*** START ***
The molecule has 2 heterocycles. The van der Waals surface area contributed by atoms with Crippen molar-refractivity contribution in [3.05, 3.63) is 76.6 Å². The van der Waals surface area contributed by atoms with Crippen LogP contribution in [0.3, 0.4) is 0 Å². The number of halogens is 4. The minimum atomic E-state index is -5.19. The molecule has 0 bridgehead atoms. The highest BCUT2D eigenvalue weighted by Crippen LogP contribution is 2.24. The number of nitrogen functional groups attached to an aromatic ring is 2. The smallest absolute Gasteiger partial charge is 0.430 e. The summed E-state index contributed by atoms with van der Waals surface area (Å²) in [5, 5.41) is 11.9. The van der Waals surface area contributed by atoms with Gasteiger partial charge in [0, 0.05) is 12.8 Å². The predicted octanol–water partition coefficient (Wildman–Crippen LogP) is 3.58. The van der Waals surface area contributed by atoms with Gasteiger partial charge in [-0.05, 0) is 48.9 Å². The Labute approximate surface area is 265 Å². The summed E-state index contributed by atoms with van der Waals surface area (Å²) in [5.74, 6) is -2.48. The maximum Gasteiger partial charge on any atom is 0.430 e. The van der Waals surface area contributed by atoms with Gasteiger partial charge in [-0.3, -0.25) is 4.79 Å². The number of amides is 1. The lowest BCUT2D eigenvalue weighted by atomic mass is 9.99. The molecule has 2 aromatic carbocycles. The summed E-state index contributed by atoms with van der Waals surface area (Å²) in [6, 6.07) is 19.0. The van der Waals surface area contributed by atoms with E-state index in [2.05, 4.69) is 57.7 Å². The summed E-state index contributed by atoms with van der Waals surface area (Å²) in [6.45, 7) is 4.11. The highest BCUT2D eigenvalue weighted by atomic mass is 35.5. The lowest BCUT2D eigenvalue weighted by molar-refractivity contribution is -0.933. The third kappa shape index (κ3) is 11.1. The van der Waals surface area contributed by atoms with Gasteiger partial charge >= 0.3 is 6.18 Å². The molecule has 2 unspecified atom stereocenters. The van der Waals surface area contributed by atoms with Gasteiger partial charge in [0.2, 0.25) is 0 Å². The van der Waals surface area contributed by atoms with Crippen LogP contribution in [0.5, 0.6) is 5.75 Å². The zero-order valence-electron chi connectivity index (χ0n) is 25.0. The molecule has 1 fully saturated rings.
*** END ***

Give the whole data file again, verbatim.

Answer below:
The molecule has 2 heterocycles. The van der Waals surface area contributed by atoms with Crippen molar-refractivity contribution in [3.05, 3.63) is 76.6 Å². The van der Waals surface area contributed by atoms with Crippen LogP contribution in [0.3, 0.4) is 0 Å². The number of halogens is 4. The minimum atomic E-state index is -5.19. The molecule has 0 bridgehead atoms. The highest BCUT2D eigenvalue weighted by Crippen LogP contribution is 2.24. The number of nitrogen functional groups attached to an aromatic ring is 2. The smallest absolute Gasteiger partial charge is 0.430 e. The summed E-state index contributed by atoms with van der Waals surface area (Å²) in [5, 5.41) is 11.9. The van der Waals surface area contributed by atoms with Gasteiger partial charge in [0, 0.05) is 12.8 Å². The predicted octanol–water partition coefficient (Wildman–Crippen LogP) is 3.58. The van der Waals surface area contributed by atoms with Gasteiger partial charge in [-0.05, 0) is 48.9 Å². The Labute approximate surface area is 265 Å². The summed E-state index contributed by atoms with van der Waals surface area (Å²) in [5.74, 6) is -2.48. The maximum Gasteiger partial charge on any atom is 0.430 e. The van der Waals surface area contributed by atoms with Gasteiger partial charge in [-0.3, -0.25) is 4.79 Å². The number of amides is 1. The lowest BCUT2D eigenvalue weighted by atomic mass is 9.99. The molecule has 2 aromatic carbocycles. The summed E-state index contributed by atoms with van der Waals surface area (Å²) in [6, 6.07) is 19.0. The van der Waals surface area contributed by atoms with E-state index in [2.05, 4.69) is 57.7 Å². The summed E-state index contributed by atoms with van der Waals surface area (Å²) in [6.45, 7) is 4.11. The highest BCUT2D eigenvalue weighted by atomic mass is 35.5. The lowest BCUT2D eigenvalue weighted by molar-refractivity contribution is -0.933. The third kappa shape index (κ3) is 11.1. The van der Waals surface area contributed by atoms with Gasteiger partial charge >= 0.3 is 6.18 Å². The molecule has 2 unspecified atom stereocenters. The van der Waals surface area contributed by atoms with Gasteiger partial charge in [0.2, 0.25) is 0 Å². The van der Waals surface area contributed by atoms with Crippen LogP contribution in [0.5, 0.6) is 5.75 Å². The zero-order valence-electron chi connectivity index (χ0n) is 25.0. The molecule has 1 fully saturated rings.